If you can, recruit a willing volunteer to listen to your output and comment on clarity and crispness of your signal as well as confirming that the balance between voice and instrument sounds OK to them. I recommend that you communicate with each other via local chat rather than voice to avoid confusion.

7  Once everyone is happy with what is being broadcast into Second Life, I take a photograph of my mixer so that I can set it up exactly right every time. Why? Because I might want to use my mixer for recording and would wish to have a different setup.

A picture showing the configuration of David's mixer when set up for a Second Life performance.
This is the way my mixer is set up when I’m about to do a Second Life performance.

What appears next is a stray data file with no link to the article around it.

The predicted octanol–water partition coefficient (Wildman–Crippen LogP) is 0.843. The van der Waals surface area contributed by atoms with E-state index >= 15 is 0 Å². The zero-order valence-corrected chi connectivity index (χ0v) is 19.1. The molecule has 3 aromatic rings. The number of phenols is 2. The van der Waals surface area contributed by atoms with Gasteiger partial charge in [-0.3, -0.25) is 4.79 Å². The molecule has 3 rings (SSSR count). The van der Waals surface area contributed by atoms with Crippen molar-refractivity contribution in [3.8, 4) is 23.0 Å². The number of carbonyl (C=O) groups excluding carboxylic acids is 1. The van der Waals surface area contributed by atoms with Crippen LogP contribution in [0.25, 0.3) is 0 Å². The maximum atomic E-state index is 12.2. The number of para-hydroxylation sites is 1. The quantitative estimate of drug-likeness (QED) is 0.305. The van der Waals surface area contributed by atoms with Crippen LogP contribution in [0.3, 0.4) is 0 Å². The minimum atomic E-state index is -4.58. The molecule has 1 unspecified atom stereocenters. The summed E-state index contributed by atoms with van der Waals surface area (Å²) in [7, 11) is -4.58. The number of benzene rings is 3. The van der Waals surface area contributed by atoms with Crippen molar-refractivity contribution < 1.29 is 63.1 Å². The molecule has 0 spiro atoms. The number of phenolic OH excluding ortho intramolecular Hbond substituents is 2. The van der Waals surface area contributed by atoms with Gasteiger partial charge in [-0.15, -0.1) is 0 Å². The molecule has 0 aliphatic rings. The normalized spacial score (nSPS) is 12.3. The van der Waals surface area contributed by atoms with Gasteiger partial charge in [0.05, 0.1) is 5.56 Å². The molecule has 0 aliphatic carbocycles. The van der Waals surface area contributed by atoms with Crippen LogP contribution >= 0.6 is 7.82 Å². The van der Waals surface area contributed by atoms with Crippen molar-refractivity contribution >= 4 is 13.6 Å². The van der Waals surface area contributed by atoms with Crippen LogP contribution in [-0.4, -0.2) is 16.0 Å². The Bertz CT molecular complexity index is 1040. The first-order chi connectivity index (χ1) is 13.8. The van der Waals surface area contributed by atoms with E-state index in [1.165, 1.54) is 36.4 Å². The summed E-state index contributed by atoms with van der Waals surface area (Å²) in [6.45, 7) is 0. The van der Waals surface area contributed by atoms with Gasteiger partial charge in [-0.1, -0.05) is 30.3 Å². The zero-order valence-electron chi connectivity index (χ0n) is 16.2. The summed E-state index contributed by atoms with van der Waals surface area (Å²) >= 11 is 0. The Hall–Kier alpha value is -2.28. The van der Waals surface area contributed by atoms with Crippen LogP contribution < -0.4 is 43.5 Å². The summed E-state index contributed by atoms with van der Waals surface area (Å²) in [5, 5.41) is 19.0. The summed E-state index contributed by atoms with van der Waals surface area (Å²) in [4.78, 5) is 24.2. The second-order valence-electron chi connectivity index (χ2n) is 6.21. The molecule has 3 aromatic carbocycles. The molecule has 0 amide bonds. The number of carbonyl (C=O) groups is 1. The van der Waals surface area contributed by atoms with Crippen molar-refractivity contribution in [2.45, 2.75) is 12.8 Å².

Now you’re ready to go and find your first gig! Each venue you perform in will need to know the web address and port number. Always keep the password to yourself unless you’re lending the stream to somebody when you’re not using it.

Having gone through the steps above, I don’t assume that I’ve got it permanently nailed. Every couple of months or so I check again. What I play and sing is travelling a long way via several different servers and multiple bits of software. Something might change without my knowledge and I shouldn’t be waiting for the audience to point it out.

Thank you for taking the time to read through this lengthy exposition! If I’ve made a mistake or omission, or if you think I could explain something more clearly, please let me know via IM in Second Life, or email me at brendan.shoreland (at) And very good luck with your first few performances!